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John Paxson is team building like it’s 2006, but ignoring the lessons from then

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Zion won’t be our new Rose, and that hurts

Chicago Bulls v Detroit Pistons, Game 5 Photo by Gregory Shamus/Getty Images

If you hear John Paxson review his 16 years at this job, he’s convinced himself that there’s only been one rebuild prior to this one. That was a core first led by Luol Deng, Ben Gordon and Kirk Hinrich, who in their first year together helped the Bulls jump from 23 to 47 wins and made the 2005 Eastern Conference playoffs.

A summer later, after a fleecing of Isiah Thomas, they had the No. 2 pick in the draft. There’s an alternate reality where LaMarcus Aldridge is never traded for Tyrus Thomas. That would’ve been something...it gets even juicier when considering that one year later, Joakim Noah was to join this collective.

All of this was possible then. As Michael Reinsdorf recently dismissed as a mere ‘trip’, the Tyrus move was the first Paxson misstep in that team absolutely collapsing. That was followed by the Ben Wallace disaster (and subsequent Tyson Chandler giveaway), leading to a ‘trip’ of a different sort: back to the lottery to win the No. 1 overall pick in 2008.

So that original group, especially with a hypothetical selection of Aldridge, never materialized. But maybe we no longer need to ponder it, as the 2019 version of the Chicago Bulls may be on that path to building something similar.

Take, for example, the potential partnership of Aldridge and Noah, a jump shooting, offense-first big man playing alongside an all-round defensive phenom. That sounds similar to the Bulls’ present day frontcourt in Lauri Markkanen and Wendell Carter Jr., two players with a similar skill-set to their predecessors, those of whom also happened to be acquired through a franchise-altering trade.

Taking this comparison one step further, pairing Markkanen and Carter with a scoring guard with a sweet stroke (Zach LaVine) and a big, defensive guard with an inconsistent offensive game (Kris Dunn), is reminiscent to that original ‘backcourt of the future’ of Ben Gordon and Kirk Hinrich. And maybe De’Andre Hunter — who is a potential option at No. 7 in the upcoming draft — is the new-school version of Luol Deng.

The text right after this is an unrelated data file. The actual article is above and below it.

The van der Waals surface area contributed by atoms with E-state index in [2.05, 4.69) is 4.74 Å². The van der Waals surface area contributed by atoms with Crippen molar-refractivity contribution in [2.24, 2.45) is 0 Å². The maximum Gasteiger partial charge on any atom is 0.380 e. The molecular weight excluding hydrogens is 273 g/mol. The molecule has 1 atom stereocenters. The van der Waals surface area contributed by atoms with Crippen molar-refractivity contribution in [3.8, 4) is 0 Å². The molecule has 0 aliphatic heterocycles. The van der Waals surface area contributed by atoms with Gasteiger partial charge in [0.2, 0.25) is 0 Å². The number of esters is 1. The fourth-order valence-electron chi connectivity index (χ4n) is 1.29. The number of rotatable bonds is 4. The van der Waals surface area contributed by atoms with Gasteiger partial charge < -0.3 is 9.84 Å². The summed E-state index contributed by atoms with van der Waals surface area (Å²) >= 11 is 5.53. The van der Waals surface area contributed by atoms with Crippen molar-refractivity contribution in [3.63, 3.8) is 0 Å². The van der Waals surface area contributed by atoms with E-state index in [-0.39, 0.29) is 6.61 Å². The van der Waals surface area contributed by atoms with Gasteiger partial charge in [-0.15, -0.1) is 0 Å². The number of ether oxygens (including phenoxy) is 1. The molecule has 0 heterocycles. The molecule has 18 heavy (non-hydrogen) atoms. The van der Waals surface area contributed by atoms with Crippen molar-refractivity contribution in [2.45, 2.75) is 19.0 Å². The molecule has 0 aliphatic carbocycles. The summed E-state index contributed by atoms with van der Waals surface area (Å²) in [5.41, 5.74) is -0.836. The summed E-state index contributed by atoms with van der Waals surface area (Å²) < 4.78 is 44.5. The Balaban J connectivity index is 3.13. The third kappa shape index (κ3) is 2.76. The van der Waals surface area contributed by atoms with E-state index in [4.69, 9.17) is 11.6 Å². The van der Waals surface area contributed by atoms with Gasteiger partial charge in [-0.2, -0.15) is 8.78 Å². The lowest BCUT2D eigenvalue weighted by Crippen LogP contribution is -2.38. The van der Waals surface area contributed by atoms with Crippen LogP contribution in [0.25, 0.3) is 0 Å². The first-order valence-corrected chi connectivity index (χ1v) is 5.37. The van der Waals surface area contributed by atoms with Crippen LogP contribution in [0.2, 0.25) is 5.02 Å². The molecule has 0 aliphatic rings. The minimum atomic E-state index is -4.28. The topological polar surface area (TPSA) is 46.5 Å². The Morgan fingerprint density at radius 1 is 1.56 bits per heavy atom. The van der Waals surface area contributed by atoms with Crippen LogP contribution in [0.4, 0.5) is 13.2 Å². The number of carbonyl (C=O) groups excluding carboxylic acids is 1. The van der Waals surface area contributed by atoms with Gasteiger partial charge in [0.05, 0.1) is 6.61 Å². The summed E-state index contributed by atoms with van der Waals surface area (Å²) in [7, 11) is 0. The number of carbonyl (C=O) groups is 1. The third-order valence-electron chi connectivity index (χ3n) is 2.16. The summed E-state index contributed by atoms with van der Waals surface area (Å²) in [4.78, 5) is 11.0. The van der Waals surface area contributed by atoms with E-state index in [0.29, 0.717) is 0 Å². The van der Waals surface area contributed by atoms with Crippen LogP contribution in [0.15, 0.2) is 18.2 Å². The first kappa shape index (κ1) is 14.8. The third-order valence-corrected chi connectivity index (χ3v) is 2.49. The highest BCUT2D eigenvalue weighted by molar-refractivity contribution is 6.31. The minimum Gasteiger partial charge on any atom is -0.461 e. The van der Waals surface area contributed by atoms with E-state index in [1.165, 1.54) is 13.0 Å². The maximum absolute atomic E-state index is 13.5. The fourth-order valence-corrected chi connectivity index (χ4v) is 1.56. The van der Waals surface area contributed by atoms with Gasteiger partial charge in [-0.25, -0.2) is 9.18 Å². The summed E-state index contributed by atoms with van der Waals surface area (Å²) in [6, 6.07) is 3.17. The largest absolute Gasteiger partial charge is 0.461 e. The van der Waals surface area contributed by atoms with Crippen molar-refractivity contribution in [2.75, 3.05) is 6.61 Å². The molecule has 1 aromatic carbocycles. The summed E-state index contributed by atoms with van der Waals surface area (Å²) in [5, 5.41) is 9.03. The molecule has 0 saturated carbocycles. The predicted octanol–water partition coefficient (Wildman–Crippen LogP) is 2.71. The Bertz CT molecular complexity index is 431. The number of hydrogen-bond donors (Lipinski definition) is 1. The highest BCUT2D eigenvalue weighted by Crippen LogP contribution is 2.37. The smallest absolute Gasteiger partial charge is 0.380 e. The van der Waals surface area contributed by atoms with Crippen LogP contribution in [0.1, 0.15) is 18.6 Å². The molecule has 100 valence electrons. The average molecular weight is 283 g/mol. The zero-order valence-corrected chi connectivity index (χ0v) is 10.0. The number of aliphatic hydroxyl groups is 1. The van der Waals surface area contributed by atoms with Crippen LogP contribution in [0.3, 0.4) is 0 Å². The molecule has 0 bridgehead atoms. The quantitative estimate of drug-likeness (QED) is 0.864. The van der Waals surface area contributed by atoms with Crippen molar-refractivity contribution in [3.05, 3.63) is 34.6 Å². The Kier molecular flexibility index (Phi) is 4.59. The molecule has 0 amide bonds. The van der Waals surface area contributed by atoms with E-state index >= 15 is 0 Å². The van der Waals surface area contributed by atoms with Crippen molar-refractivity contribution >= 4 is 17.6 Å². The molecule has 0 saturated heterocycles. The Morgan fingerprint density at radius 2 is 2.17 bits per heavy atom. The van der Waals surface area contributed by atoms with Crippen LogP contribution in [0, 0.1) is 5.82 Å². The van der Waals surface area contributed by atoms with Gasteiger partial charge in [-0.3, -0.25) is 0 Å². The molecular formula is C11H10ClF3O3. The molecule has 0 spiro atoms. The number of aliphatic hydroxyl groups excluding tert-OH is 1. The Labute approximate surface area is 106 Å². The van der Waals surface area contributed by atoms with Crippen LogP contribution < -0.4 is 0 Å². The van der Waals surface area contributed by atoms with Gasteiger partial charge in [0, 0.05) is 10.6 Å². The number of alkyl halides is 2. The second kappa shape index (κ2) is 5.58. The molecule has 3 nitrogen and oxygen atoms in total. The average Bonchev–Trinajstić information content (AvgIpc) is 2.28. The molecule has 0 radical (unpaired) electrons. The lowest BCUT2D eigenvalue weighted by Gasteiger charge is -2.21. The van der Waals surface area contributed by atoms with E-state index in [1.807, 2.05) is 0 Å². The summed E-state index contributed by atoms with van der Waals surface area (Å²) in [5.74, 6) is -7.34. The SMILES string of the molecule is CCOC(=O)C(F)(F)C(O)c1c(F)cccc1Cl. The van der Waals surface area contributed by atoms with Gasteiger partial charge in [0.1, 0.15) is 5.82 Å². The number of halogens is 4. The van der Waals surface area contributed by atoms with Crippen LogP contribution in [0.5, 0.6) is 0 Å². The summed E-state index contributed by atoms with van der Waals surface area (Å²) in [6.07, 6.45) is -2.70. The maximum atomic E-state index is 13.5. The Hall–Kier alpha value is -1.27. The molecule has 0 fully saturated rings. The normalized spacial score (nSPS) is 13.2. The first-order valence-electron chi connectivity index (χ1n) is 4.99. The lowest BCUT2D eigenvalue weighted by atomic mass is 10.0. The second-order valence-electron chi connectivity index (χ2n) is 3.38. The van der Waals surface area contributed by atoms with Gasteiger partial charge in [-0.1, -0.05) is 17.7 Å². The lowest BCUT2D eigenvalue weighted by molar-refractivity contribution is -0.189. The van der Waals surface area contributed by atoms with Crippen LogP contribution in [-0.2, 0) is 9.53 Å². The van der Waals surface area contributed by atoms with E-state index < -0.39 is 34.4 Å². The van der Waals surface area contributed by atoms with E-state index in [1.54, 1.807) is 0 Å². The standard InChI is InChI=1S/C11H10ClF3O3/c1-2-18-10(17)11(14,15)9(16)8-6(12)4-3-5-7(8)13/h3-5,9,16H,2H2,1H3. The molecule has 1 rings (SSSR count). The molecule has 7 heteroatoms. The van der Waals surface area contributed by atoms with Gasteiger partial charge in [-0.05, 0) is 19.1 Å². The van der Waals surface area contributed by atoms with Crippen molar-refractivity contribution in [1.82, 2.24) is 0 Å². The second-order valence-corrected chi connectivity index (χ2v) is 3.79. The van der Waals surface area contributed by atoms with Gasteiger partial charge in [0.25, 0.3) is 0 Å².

Sure, I’ve taken some liberties in outlining this fictitious scenario. Some of the player comparisons are not exactly on point (comparing Dunn to Hinrich was charitable at best, and Luol Deng was a two-way force by age 20), and in context of overall league talent the NBA has a much higher standard of greatness now than even ten years ago.

But the methods don’t look like a coincidence given the main driver; Paxson using the same old playbook from his early days as general manager on the current iteration of Bulls. And even if that era — with Aldridge in place — ever coalesced into an improving team, it’s reasonable to assume they would’ve amounted to nothing more than a second-round out.

So days after falling to No. 7 in the 2019 draft lottery and missing out on the one true franchise-changing draft prospect in the 2019 NBA Draft, it is worrisome that such an ultimate result is the best-case scenario for the current day Bulls.

Now, in a vacuum, building a team capable of winning 50 games and advancing to the second round of the playoffs shouldn’t be slighted. But there is a key difference between that rebuild and this one: despite the perceived ceiling the 2004-07 Bulls seemingly operated under, Paxson had equity built with a suffering fan base eager to see a change from Jerry Krause’s post-dynasty chaos. This rebuild, after a 16-year tenure, comes with no such goodwill. Nor should it — this time it’s Paxson cleaning up his own mess.

And that mess is another big difference in this rebuild that simply can’t be ignored. Paxson took over a team that was already in the basement. Whereas this time, the decision to reset the roster by trading away Jimmy Butler was motivated (or at least should’ve been) to create something more than a fun-but-flawed 46 win team. And so if we give the Bulls the benefit of the doubt that they’d even get to that point with this group, it’s hard not to wonder what the point of all this truly is. Because that’s what could’ve realistically been built around Butler.

That’s why the result of the draft lottery hurts. Just as Derrick Rose accelerated the progress and raised the ceiling in 2008, Zion Williamson was the most realistic chance of providing the Bulls the same lucky out all these years later. That was what supercharged the playbook before. It won’t be this time.

Instead we’re relying on another version of luck if wishing to be optimistic. That the Bulls leave next months draft with a young prospect that exceeds any reasonable expectations normally heaped upon a No. 7 pick, and former selections Markkanen and Carter stay on track to do the same. That one of them develops into the superstar necessary to propel the team into contention. Paxson said himself in his end of press season press conference that luck and hope are not a strategy or a plan. Ironically, that is where it feels like we’re headed.

A third successive No. 7 pick feels like more of the same, even if projecting optimistically will harken back to playoff eliminations gone by. For a time, that felt good. There was faith in Paxson after his initial takeover of the team, and the arrow was pointing up. But it fell apart, and even at best never compared to the heights of the Rose era. This could be the same, only with no No. 1 pick coming to save the franchise.